Believe it or not, some people still print documents to physical pieces of paper. Optical Character Recognition (OCR) software takes those printed documents and converts them right back into machine-readable text. We’ve found some of the best free OCR tools and compared them for you here.
No OCR program is perfect, so you’ll have to double check the results and fix a few problems. Still, it’s a lot faster than typing the entire document back into the computer. Each of these free OCR software tools has its own strengths, and all of them will get the job done.
To compare these tools, I printed out MakeUseOf’s About page and scanned it back into the computer. With multiple columns and imperfections, this is not an ideal document to OCR. But that’s a good thing – real-life OCR operations will often be with imperfect documents.
Google Docs has integrated OCR support. It uses the same OCR engine that Google uses to scan books and understand text in PDF files.
To get started, open the Google Docs website and start uploading a file. You can’t scan directly from your scanner into Google Docs; you’ll have to scan the document as an image or PDF file first. If you don’t have a scanner, you can try scanning a document with your smartphone’s camera.
Enable the “Convert text from PDF and image files to Google documents” check box when you upload the file.
After you upload the file, it will appear as a new text document in Google Docs.
Google Docs did a pretty good job here. It struggled to understand the web addresses, but all these tools did.
FreeOCR is a simple, easy-to-use frontend for the open-source Tesseract OCR engine, originally developed by HP Labs. FreeOCR comes bundled with Tesseract, so you don’t have to install anything extra. We’ve mentioned FreeOCR in the past.
Use the Scan button to scan a page directly from your scanner or use the Open option to open an image or PDF file.
Click the red X button to clear the pre-filled text before continuing. After opening the file, click the OCR button on the toolbar and FreeOCR will start crunching away.
FreeOCR gave good results on the main block of text, but it was confused by the columns. To fix this, I selected the block of text I wanted and used the “Crop image to selected area” option.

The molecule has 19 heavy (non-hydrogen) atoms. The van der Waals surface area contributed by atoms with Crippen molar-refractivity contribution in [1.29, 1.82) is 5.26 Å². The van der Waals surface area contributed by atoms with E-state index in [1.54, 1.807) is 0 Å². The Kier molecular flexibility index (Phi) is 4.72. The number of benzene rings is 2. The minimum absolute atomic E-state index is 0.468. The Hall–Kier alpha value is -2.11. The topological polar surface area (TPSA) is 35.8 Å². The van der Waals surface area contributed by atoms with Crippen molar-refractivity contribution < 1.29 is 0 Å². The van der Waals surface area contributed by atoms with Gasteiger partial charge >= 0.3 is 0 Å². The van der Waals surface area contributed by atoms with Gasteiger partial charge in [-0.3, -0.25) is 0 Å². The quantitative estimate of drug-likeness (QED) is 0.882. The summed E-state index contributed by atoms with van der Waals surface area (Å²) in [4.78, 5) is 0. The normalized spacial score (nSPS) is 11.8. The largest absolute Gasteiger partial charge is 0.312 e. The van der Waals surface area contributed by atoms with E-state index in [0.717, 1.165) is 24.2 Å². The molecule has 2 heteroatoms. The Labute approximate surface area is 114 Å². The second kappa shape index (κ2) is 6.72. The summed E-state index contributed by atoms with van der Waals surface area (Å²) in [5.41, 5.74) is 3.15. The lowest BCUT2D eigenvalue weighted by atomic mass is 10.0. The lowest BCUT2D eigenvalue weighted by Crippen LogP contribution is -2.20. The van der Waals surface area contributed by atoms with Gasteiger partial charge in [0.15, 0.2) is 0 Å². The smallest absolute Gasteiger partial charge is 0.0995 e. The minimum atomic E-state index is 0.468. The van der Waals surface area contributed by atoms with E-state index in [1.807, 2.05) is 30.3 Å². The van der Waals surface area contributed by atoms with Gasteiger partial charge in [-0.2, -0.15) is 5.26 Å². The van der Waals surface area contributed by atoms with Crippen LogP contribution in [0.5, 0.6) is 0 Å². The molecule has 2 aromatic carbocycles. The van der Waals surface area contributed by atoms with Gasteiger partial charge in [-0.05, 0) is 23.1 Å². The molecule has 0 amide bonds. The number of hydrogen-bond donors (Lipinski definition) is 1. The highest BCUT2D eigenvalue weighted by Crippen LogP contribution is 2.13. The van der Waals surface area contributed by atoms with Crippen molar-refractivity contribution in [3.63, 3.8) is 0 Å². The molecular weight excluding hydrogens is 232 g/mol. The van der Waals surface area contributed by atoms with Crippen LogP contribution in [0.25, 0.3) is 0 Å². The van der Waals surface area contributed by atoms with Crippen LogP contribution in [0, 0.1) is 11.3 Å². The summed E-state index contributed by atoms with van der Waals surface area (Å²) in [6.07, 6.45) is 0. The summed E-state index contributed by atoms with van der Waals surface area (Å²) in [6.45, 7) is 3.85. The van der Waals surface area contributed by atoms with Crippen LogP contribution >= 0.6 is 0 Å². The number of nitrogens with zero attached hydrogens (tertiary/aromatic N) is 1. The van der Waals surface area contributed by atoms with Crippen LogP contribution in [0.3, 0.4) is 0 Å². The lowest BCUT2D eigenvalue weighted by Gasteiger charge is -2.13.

The results were much better after running the OCR operation on a specific section of the document.
Cognitive Technologies developed Cuneiform as a commercial OCR solution, but eventually released it as freeware. Cuneiform OpenOCR has an unpolished interface, but there’s an excellent OCR engine underneath.
The download page is in Russian — scroll down and click the “english version” setup link to download and install Cuneiform.
After you install it, you’ll find that it didn’t create appropriate Start menu entries. The “NewShortcut6” shortcut will launch OpenOCR.
From the File menu, use the Open option to open a file or the Scan option to scan a document.
After it’s in OpenOCR, use the Recognize option in the Recognition menu to OCR the text. Cuneiform OpenOCR will save it as a file.
Cuneiform OpenOCR provided good text recognition. It also preserved the formatting and text size differences – unlike the other programs here.
Each of these programs has its strengths.
- Google Docs can OCR documents without downloading anything to your computer.
- FreeOCR offers a very easy-to-use interface, but requires some fiddling if a document contains columns.
- Cuneiform OpenOCR preserves much of the original document’s formatting, but its interface lacks polish.
Once you’re done with the OCR process, you may want to spell-check your document. Depending on your use, you may not even have to OCR documents at all – you can convert a paper book to an ebook without OCRing it.
Which OCR software works best for you? Do you have a different favorite OCR program that we didn’t mention here? Leave a comment and let us know.
Image Credit: Woman’s Hand With Working Copier via Shutterstock